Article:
Tweet of the Day: Why Can’t Comedy Games be Funny to Play?
Azure, Nos Astra, Illium, A few days after the destruction of the Alpha Relay….
Shepard stared at the sunset. She marveled at how the sunlight flickered as long lines of air cars zoomed past. A multitude of workers, friends, family, people going about their business, some going home, others to a club, maybe even on their way to some far away destination across the galaxy. By now news of the destruction of the Bahak system spread through out the galaxy. The batarians were already blaming the Alliance, the Alliance was calling her back home and all the while the Reapers were closing in to exterminate all sentient life.
Three-hundred thousand lives lost, no, sacrificed, by her hand, to buy the galaxy a few more months.
Three-hundred thousand yesterday to save a trillion tomorrow from a fate worse than death.
Is submission not preferable to extinction?
We get our hands dirty so the Council doesn’t have to!
Don’t turn your back on me, Shepard! I made you, I brought you back from the dead!
Specters bear a great burden. They are protectors of galactic peace, both our first and last line of defense. The safety of the galaxy is theirs to uphold.
You fight against inevitability, dust struggling against cosmic winds. This seems a victory to you, a star system sacrificed. But even now, your greatest civilizations are doomed to fall. Your leaders will beg to serve us.
“There you are,” said Garrus. He leaned against the balcony railing. “Are you alright?”
“I’m fine Garrus, just thinking,” said Shepard.
He combed a long finger through her red hair, putting a few wayward strands back into place, “Just thinking?”
“This and that,” she said. Her stomach churned with emotions from her love of her favorite turian standing beside her to fear of the future. Above all else she feared that everything she ever did would be in vain. Failure hunted her every waking moment.
“I see, well I guess this is the perfect place for it. Gotta hand it to Liara, she picked the best hotel in Illium.”
“Yes she did,” Shepard faced Garrus, “Anything on your mind?”
“Well, most of the crew already left except for the engineers, Chakwas and Joker. I guess they want to face the music with you. I just wish I could go with you.”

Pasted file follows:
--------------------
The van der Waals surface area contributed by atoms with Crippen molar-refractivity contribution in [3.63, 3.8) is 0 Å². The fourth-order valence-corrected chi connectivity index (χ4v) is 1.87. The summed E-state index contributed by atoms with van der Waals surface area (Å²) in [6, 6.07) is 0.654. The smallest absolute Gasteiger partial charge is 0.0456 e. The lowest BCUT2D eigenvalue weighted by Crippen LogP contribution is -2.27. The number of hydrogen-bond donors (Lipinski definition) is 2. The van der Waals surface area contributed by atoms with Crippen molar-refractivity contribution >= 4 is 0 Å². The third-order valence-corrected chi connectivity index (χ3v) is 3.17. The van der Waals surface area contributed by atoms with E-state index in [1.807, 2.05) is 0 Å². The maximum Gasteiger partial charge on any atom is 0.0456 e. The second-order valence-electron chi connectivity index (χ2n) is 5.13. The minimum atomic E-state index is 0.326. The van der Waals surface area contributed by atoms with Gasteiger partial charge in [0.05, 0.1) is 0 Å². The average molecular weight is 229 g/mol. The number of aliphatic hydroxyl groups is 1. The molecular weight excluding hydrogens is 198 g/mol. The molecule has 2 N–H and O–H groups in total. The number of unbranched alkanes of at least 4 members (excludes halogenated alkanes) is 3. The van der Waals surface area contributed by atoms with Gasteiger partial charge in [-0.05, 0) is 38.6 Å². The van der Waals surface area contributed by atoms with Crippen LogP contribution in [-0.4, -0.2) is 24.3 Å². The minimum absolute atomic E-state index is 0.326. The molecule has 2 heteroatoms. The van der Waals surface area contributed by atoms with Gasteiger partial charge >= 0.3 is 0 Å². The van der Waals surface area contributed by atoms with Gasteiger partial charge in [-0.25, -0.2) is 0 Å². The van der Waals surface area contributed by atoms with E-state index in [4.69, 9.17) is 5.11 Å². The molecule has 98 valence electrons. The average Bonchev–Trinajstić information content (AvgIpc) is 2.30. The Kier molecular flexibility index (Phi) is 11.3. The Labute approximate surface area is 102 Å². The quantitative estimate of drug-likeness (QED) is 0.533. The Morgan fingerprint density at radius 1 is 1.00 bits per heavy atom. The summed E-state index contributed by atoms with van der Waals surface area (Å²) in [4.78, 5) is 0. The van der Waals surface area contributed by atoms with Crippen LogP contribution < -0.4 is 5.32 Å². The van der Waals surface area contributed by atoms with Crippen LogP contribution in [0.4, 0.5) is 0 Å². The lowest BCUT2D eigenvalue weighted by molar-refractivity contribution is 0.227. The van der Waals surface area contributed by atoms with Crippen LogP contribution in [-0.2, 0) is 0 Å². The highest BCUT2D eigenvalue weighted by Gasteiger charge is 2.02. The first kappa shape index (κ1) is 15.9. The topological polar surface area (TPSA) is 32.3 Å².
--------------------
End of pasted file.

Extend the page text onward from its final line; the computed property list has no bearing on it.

“So would I, but I don’t think the Alliance would let us share a cell.
“I suppose not, although if Alliance incarceration protocols allow for conjugal visits, I might just see if they take turians as citizens.”
Shepard laughed, “So what are your plans Garrus?”
“I’m going back to Palaven. My mother…she is sick and…well…lets just say I’ll like to be with her. Then there is some other family business I have to take care of, some long overdue conversations. Oh and I’m going to try and see if I can warn them about the Reapers, again. I doubt it would work this time but who knows, maybe the twentieth time is the charm?”
Shepard took his hand. It was another reminder that they were different, different species, different backgrounds and different worlds. Yet they had gone though so much together, shared so much, lost so much. No one else understood her like he did. No one knew her like he did. No one trusted her like he did. And she knew, no one loved her like he did. She looked up into his eyes and noticed he didn’t have his visor on. Garrus never went anywhere without it.
“Where is your visor?” she asked.
“Oh, that one, well it’s taken a beating, so I decided to get a new one. Better specs, upgraded tracking software, you know,” he said.
“Can’t wait to see it.”
“I’ll wear it before you leave.”
“Talking of which, when do you leave?”
“My shuttle doesn’t leave until the day after tomorrow. I wasn’t about to leave without,” he glanced at the balcony’s glass door, ” saying a proper goodbye. You know, for old times sake.”
Shepard pulled him into the bedroom, “Now that sounds like a plan.”